An Indian court has cleared Bollywood superstar Salman Khan of killing a homeless man in a hit-and-run crash 13 years ago, acquitting him of all charges right after he appealed his conviction.
The Bombay High Court mentioned a reduced court had erred in obtaining Mr Khan guilty of culpable homicide at the end of his trial in Might, when he was subsequently sentenced to five years in prison.
“The appeal is allowed and the selection of the trial court is quashed and set aside. Salman Khan is acquitted of all charges,” judge Anil Ramchandra Joshi told the Bombay Higher Court.
Judge Joshi said the prosecution had “failed to establish beyond reasonable doubt” that Mr Khan was driving his SUV and below the influence of alcohol when it rammed into a group of homeless guys in suburban Mumbai in 2002.
Labourer Nurulah Mahbob Sharif was killed and numerous other individuals have been injured when the vehicle ploughed into them at speed as they slept on a street in the suburb of Bandra West.
A sessions court identified Mr Khan guilty of all charges in Could, including driving under the influence and without having a licence.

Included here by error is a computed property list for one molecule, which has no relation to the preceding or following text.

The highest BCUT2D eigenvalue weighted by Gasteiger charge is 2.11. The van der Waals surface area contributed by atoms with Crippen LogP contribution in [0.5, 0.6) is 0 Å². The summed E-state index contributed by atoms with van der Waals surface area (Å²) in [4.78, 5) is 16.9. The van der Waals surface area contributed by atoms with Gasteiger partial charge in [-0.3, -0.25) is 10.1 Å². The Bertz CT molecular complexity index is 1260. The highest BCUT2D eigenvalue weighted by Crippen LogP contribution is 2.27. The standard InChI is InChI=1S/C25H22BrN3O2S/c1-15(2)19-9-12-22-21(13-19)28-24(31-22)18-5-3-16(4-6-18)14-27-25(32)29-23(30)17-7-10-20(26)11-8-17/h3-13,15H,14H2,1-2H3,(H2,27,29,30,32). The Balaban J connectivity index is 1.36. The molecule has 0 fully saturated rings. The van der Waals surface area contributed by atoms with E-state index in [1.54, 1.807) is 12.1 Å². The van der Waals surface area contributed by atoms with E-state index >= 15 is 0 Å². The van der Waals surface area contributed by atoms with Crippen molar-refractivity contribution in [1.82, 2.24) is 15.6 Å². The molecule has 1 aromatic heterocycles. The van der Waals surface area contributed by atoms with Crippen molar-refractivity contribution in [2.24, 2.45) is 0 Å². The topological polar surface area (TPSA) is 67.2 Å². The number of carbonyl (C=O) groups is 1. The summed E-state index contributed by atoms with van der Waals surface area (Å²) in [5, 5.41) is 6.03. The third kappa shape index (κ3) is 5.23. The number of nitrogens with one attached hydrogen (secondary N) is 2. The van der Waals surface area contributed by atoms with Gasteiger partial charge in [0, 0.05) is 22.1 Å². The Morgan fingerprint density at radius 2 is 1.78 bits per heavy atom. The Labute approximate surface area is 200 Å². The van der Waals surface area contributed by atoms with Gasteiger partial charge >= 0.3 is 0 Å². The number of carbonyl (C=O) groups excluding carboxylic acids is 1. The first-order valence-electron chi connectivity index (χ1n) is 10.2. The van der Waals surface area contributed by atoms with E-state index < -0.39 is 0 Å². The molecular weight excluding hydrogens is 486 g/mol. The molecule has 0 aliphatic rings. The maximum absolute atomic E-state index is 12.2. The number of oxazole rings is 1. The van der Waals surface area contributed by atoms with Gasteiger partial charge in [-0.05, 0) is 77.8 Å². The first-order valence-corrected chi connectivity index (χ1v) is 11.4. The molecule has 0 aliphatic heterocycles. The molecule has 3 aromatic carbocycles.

But judge Joshi, who presided more than the appeal, said the court had erred in accepting the testimony of the prosecution’s essential witness.
He described Mr Khan’s former bodyguard, Ravindra Patil, who had insisted the actor was behind the wheel and speeding, as “not wholly reputable”, citing “a variety of anomalies in his testimony”.
“Unfortunately there are no witnesses to back his version,” the judge stated about Mr Patil, who died from tuberculosis in 2007.
Mr Khan’s trial began in earnest last year after a series of court hearings and lengthy legal hold-ups.
His defence group maintained throughout that the actor’s driver was to blame for the accident.
They claimed Mr Khan had been drinking water and had climbed out of the car by way of the driver’s side right after the accident as the passenger door had been broken.
But the sessions court rejected that defence and located him guilty on Could 6.
Mr Khan immediately appealed and the sentence was suspended two days later, pending the outcome.
The multi-millionaire has been out on bail throughout the trial and appeal, the case seemingly not interfering with his profession as one of the Indian movie industry’s greatest box-workplace draws.
Mr Khan, 49, has starred in far more than one hundred films and tv shows because his very first hit Maine Pyar Kiya (I Fell in Love) in the 1980s.
Topics: arts-and-entertainment, law-crime-and-justice, death, india, asia